For the younger generation of whisky drinkers, it’s hard to imagine a time when the bourbon business wasn’t booming. But in the early 1990s, the industry was in dire shape — eclipsed in sales by vodka and light rum, considered bottom-shelf booze by Scotch whisky drinkers, its popularity limited to a shrinking and aging customer base.
Booker Noe, Jim Beam’s master distiller at the time, was one of the key players in bourbon’s transformation. Knob Creek, which he launched in 1992, was a throwback to an older, pre-Prohibition style of bourbon. Aged for 9 years and bottled at a hefty 100 proof, it had a big, robust flavor that was smooth enough to sip, but bold enough to hold its own in cocktails.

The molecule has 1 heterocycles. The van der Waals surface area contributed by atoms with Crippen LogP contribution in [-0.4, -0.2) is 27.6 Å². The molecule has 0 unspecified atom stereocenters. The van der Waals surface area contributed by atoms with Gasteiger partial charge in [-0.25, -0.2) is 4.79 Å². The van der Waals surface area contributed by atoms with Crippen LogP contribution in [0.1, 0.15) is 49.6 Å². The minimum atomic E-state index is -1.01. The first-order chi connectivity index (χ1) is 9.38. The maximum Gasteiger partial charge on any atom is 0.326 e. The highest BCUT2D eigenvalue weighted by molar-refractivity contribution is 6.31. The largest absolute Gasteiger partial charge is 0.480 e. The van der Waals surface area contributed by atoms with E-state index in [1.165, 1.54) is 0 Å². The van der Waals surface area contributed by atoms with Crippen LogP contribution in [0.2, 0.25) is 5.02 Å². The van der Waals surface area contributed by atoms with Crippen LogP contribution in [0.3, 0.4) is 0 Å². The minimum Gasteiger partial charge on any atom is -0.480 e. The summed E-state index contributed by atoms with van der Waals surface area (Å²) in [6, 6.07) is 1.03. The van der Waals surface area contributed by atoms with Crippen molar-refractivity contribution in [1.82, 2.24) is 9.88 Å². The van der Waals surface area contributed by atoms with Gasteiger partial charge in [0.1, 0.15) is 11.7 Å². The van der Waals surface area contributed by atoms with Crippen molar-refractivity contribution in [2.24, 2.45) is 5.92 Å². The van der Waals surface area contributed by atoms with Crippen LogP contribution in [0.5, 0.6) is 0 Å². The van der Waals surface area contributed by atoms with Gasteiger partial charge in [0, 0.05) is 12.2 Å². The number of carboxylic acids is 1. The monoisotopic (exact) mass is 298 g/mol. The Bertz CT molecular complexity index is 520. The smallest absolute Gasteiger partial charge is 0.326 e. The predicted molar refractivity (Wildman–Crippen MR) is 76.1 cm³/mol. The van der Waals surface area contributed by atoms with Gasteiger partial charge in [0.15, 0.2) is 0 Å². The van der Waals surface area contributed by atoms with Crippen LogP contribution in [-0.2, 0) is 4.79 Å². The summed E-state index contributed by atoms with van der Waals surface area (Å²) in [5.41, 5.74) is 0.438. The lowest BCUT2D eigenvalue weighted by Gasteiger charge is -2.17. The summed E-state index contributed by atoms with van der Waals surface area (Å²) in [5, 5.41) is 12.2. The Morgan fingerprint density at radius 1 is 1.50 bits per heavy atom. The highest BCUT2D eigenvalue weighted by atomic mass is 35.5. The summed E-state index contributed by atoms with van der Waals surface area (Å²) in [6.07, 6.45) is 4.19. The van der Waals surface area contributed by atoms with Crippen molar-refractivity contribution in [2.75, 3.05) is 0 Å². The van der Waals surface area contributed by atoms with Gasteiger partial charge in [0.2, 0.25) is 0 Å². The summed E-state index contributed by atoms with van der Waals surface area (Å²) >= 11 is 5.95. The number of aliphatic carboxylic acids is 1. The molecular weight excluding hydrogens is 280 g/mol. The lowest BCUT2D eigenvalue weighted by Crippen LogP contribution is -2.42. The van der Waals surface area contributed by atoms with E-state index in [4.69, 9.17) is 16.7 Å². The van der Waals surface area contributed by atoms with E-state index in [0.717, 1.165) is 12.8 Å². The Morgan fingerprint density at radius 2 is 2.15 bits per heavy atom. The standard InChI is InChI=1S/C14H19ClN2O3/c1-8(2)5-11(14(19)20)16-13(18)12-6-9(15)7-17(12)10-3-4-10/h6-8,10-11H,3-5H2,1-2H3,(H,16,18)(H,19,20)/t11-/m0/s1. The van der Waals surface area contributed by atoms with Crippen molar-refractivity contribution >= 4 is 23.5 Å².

A quarter century after its launch, Knob Creek is celebrating its silver anniversary with Knob Creek 25th Anniversary Limited Edition Bourbon ($130), a single-barrel bottling that’s the first Knob Creek to be released at cask strength (roughly 125 proof, though it varies slightly from barrel to barrel).
All the barrels were laid down in 2004 — the year of Booker Noe’s death — and are aged 12 to 13 years, a few years longer than standard Knob Creek. The barrels, about 300 in all, are being selected by Fred Noe, Booker’s son and the current Jim Beam master distiller.
On first sip, the high-octane blast is reminiscent of Booker’s Bourbon, the cask-strength behemoth that Booker also launched. But once the alcoholic heat subsides, the familiar brown sugar and toffee notes of Knob Creek emerge clearly. The finish is long and dry, full of oak, tobacco, and leather. A little water tones down the heat and brings up sweet notes of vanilla. It’s an elegant whiskey, one that demands to be sipped, contemplated, and savored. It’s also a great reason to lift a glass to Knob Creek’s first 25 years.